writers block25. Get inside your protagonist’s head and have them write to a best friend or relative they haven’t seen for ten years. What’s been happening all that time? Who have they loved? Where have they worked? Who has died? Don’t worry that some or none of this will make it into your novel! You, the creator, are unlocking your character’s past and their motivation for the future. (Profound, huh?)


6. Show up! As much as you don’t want to turn up to your writing job at six am, six pm, midnight… or whenever you have the time to write, you need to. Even if it means researching your protagonist’s work, hobby, weird obsession with Birman cats on the internet, it’s progress. (BTW, so is staring out the window.) But seriously, try to write, even if it’s a stream of conscious piece about staring out the window…

7. And what about all those famous authors who hated writing? When you’re really feeling down about yourself, read their biographies…afterwards, you’ll surely feel better!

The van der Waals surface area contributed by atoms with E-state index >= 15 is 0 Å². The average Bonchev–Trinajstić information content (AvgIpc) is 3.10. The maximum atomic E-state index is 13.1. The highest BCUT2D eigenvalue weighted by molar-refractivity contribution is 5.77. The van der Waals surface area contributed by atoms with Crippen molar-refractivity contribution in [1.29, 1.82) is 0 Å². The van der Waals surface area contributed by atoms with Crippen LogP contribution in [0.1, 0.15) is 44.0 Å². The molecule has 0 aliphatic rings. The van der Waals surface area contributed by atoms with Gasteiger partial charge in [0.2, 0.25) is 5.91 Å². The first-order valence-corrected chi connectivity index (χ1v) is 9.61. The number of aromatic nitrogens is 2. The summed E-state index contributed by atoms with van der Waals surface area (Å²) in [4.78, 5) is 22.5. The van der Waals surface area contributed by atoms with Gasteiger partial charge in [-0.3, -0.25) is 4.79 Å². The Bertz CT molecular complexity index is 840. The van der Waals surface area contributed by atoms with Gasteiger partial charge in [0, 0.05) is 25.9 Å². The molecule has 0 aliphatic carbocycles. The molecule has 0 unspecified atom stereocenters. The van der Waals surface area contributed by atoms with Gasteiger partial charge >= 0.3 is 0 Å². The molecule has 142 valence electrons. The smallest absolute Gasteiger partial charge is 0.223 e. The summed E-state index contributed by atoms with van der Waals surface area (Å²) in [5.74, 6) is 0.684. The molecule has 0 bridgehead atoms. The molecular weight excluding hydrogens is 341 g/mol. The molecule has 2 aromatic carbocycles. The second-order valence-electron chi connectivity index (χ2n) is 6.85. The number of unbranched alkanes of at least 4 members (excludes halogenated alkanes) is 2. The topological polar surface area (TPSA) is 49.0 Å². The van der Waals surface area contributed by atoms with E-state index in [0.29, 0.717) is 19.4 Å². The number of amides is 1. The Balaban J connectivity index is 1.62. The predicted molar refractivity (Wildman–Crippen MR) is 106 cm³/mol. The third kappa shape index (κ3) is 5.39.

Including, but not limited to:

James Joyce: “Writing in English is the most ingenious torture ever devised for sins committed in previous lives.”

dorothy parker



Dorothy Parker: “I hate writing, I love having written.”




Silvia Plath: “And by the way, everything in life is writable about if you have the outgoing guts to do it, and the imagination to improvise. The worst enemy to creativity is self-doubt.”

Finally, I especially like this one by John Dos Passos: “If there is a special Hell for writers it would be in the forced contemplation of their own works.
Cheers, John!

Gore Vidal

Gore Vidal: I never reread a text until I am finished the first draft, otherwise it’s too discouraging.

The key with these strategies to overcome Writer’s Block, Procrastination, Fear – whatever you want to call it, is not to lose momentum or faith.

Writing is mostly a solitary profession. It’s easy to lose heart and say ‘I give up’ or ‘I’m crap.’
You’re not, but you need to keep at your job.
As the old, but profound saying goes, ‘you can’t edit a blank page’.
So get to it and write even if it’s only 200 words.

images0I1MADOH zacIf you really can’t write, because, say your cat is sitting on your computer –

then READ, READ and READ some more.
(I’m off to scoff some chocolate.)